Space Mountain over and over? As Mae West said, "Too much of a good thing ... is wonderful!".

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I cannot determine the date of the newspaper article indicating Ford hired 400 people to tour their exhibit to determine if it was "intersting, appealing and understandable." However, it implies that the pavilion was completed at that time and ready to go. It seems like it is rather late to make such judgements. What might Ford have done had the majority of those people exited the place yawning and complaining? I wonder if the wizard who came up with this idea to determine the pavilion's appeal is the same dude who designed the Edsel.

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That is definitely rather late to determine if a multi-million dollar pavilion is "interesting, appealing and understandable."

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Now here is a great job, not only do you get to tour Ford before the fair opens but you get paid for it too.

Thanks for posting this Chairman,

This corroborates the story that I found in the April 20, 1964 issue of Time magazine:

<a href="http://www.peacethroughunderstanding.org/index.php?s=&showtopic=4797&view=findpost&p=33959" target="_blank">http://www.peacethroughunderstanding.org/i...indpost&p=33959</a>

Best Regards,

Kevin

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Wow, talk about hyperbole. This article is dripping with it. The Fair offered so much promise--even more than just laying "the golden egg." With gushing writers such as this one, it is no wonder that the Fair had a hard time living up to the impossible.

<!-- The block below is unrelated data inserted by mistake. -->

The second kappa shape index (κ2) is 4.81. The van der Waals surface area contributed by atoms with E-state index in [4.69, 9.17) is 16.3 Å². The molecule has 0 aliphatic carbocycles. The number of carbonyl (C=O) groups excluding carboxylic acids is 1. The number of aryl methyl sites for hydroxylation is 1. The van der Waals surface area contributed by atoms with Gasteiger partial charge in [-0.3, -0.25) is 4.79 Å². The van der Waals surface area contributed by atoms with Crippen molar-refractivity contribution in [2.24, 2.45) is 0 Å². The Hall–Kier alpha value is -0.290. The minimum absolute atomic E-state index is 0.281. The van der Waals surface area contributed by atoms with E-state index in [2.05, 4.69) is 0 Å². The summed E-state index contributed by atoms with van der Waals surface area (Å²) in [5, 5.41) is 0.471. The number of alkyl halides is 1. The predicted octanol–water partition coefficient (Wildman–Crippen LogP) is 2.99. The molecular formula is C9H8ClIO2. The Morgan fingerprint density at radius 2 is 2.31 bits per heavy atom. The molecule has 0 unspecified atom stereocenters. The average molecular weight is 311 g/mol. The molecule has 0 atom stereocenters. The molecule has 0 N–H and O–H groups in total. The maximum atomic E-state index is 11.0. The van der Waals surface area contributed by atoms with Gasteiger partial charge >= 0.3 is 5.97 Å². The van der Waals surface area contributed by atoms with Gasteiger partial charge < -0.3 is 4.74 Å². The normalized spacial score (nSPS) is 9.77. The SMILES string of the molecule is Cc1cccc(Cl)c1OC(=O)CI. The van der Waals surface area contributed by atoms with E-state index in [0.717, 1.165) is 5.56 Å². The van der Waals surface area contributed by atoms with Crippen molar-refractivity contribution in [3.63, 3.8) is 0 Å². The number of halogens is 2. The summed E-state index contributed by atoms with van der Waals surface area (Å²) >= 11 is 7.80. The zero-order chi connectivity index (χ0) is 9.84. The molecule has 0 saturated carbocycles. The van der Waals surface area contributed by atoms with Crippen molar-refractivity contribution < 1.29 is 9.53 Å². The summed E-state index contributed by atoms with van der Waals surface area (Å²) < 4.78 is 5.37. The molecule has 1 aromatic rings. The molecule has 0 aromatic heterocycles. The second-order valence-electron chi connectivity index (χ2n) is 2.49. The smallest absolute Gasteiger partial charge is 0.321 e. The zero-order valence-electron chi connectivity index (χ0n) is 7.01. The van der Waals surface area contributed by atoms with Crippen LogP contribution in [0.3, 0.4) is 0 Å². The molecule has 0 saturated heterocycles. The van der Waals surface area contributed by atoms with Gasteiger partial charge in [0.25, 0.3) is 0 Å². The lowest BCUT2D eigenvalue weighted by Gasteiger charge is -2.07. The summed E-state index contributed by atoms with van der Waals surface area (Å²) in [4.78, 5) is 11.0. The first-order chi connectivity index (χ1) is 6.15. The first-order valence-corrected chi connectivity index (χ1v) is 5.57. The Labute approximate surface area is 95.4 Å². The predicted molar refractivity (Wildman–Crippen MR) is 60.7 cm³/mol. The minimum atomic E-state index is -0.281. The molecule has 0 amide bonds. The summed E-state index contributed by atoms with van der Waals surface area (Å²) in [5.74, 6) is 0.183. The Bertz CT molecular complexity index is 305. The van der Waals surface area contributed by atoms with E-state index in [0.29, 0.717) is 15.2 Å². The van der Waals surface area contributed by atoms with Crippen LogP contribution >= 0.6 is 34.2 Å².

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Why did the fair lose money? It was packed the times I was there. I sure wouldn't have wanted to

wait any longer in line to see the exibits.

I was just looking at some of my photos. will someone tell me what those stacks of white

balloon like things are? I assume they were places to eat???

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I'll take the easy one first. The white balloon roofs marked Brass Rail snack bars. More on that here:

<a href="http://www.worldsfairphotos.com/nywf64/brass-rail.htm" target="_blank">http://www.worldsfairphotos.com/nywf64/brass-rail.htm</a>

As to losing money. There were LOTS of reasons. Poor accounting practices. Overspending. Exorbitant union fees. Overly optimistic projections. There are numerous stories here on PTU and lots of theories. Pick one, any one!

Bill